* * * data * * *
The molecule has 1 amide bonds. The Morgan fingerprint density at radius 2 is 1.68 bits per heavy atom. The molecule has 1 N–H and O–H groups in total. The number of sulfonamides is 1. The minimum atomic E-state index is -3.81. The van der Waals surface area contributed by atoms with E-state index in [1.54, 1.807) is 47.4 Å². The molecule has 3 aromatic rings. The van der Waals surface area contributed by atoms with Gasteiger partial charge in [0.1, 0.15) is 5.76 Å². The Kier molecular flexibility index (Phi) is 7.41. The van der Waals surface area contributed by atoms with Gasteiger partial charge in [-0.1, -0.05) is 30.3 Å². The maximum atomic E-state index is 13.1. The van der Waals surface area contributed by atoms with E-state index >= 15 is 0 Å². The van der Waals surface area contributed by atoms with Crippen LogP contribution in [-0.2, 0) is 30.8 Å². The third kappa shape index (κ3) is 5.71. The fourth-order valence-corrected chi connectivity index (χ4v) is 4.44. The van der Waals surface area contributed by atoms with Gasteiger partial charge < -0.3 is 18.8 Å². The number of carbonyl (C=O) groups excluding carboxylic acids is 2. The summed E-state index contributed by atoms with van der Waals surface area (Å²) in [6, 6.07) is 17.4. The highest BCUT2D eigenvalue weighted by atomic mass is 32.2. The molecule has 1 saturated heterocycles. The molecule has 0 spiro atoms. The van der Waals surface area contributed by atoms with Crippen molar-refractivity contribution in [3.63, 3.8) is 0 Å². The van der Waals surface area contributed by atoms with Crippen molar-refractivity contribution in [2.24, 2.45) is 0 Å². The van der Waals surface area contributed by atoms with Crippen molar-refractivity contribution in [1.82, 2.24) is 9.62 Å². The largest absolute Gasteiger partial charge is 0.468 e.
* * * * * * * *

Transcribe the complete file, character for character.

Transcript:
The molecule has 1 amide bonds. The Morgan fingerprint density at radius 2 is 1.68 bits per heavy atom. The molecule has 1 N–H and O–H groups in total. The number of sulfonamides is 1. The minimum atomic E-state index is -3.81. The van der Waals surface area contributed by atoms with E-state index in [1.54, 1.807) is 47.4 Å². The molecule has 3 aromatic rings. The van der Waals surface area contributed by atoms with Gasteiger partial charge in [0.1, 0.15) is 5.76 Å². The Kier molecular flexibility index (Phi) is 7.41. The van der Waals surface area contributed by atoms with Gasteiger partial charge in [-0.1, -0.05) is 30.3 Å². The maximum atomic E-state index is 13.1. The van der Waals surface area contributed by atoms with E-state index >= 15 is 0 Å². The van der Waals surface area contributed by atoms with Crippen LogP contribution in [-0.2, 0) is 30.8 Å². The third kappa shape index (κ3) is 5.71. The fourth-order valence-corrected chi connectivity index (χ4v) is 4.44. The van der Waals surface area contributed by atoms with Gasteiger partial charge < -0.3 is 18.8 Å². The number of carbonyl (C=O) groups excluding carboxylic acids is 2. The summed E-state index contributed by atoms with van der Waals surface area (Å²) in [6, 6.07) is 17.4. The highest BCUT2D eigenvalue weighted by atomic mass is 32.2. The molecule has 1 saturated heterocycles. The molecule has 0 spiro atoms. The van der Waals surface area contributed by atoms with Crippen molar-refractivity contribution in [3.63, 3.8) is 0 Å². The van der Waals surface area contributed by atoms with Crippen molar-refractivity contribution in [2.24, 2.45) is 0 Å². The van der Waals surface area contributed by atoms with Crippen molar-refractivity contribution in [1.82, 2.24) is 9.62 Å². The largest absolute Gasteiger partial charge is 0.468 e.